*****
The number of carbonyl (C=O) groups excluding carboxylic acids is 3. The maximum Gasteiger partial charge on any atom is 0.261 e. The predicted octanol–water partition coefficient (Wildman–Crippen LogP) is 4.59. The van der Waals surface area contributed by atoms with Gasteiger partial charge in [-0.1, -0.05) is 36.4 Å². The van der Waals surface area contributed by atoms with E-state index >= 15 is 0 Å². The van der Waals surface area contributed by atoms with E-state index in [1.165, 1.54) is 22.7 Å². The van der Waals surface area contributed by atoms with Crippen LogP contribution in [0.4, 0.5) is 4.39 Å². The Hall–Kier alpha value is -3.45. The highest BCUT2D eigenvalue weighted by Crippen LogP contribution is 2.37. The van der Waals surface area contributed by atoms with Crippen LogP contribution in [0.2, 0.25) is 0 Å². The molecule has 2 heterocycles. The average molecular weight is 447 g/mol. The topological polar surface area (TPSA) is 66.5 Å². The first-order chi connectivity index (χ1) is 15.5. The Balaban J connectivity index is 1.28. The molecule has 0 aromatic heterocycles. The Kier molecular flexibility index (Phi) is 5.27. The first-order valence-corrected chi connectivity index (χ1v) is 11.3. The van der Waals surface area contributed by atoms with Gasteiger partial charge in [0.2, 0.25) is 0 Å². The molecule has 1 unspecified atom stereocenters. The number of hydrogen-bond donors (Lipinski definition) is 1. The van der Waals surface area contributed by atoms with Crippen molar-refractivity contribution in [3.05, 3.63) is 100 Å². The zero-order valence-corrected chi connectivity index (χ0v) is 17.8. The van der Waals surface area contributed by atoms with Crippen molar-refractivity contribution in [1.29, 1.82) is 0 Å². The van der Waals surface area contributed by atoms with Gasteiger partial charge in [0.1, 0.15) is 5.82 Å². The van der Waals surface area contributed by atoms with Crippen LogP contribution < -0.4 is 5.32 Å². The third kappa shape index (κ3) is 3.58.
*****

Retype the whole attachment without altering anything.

The number of carbonyl (C=O) groups excluding carboxylic acids is 3. The maximum Gasteiger partial charge on any atom is 0.261 e. The predicted octanol–water partition coefficient (Wildman–Crippen LogP) is 4.59. The van der Waals surface area contributed by atoms with Gasteiger partial charge in [-0.1, -0.05) is 36.4 Å². The van der Waals surface area contributed by atoms with E-state index >= 15 is 0 Å². The van der Waals surface area contributed by atoms with E-state index in [1.165, 1.54) is 22.7 Å². The van der Waals surface area contributed by atoms with Crippen LogP contribution in [0.4, 0.5) is 4.39 Å². The Hall–Kier alpha value is -3.45. The highest BCUT2D eigenvalue weighted by Crippen LogP contribution is 2.37. The van der Waals surface area contributed by atoms with Crippen LogP contribution in [0.2, 0.25) is 0 Å². The molecule has 2 heterocycles. The average molecular weight is 447 g/mol. The topological polar surface area (TPSA) is 66.5 Å². The first-order chi connectivity index (χ1) is 15.5. The Balaban J connectivity index is 1.28. The molecule has 0 aromatic heterocycles. The Kier molecular flexibility index (Phi) is 5.27. The first-order valence-corrected chi connectivity index (χ1v) is 11.3. The van der Waals surface area contributed by atoms with Gasteiger partial charge in [0.2, 0.25) is 0 Å². The molecule has 1 unspecified atom stereocenters. The number of hydrogen-bond donors (Lipinski definition) is 1. The van der Waals surface area contributed by atoms with Crippen molar-refractivity contribution in [3.05, 3.63) is 100 Å². The zero-order valence-corrected chi connectivity index (χ0v) is 17.8. The van der Waals surface area contributed by atoms with Crippen molar-refractivity contribution in [1.29, 1.82) is 0 Å². The van der Waals surface area contributed by atoms with Gasteiger partial charge in [0.1, 0.15) is 5.82 Å². The van der Waals surface area contributed by atoms with Crippen LogP contribution < -0.4 is 5.32 Å². The third kappa shape index (κ3) is 3.58.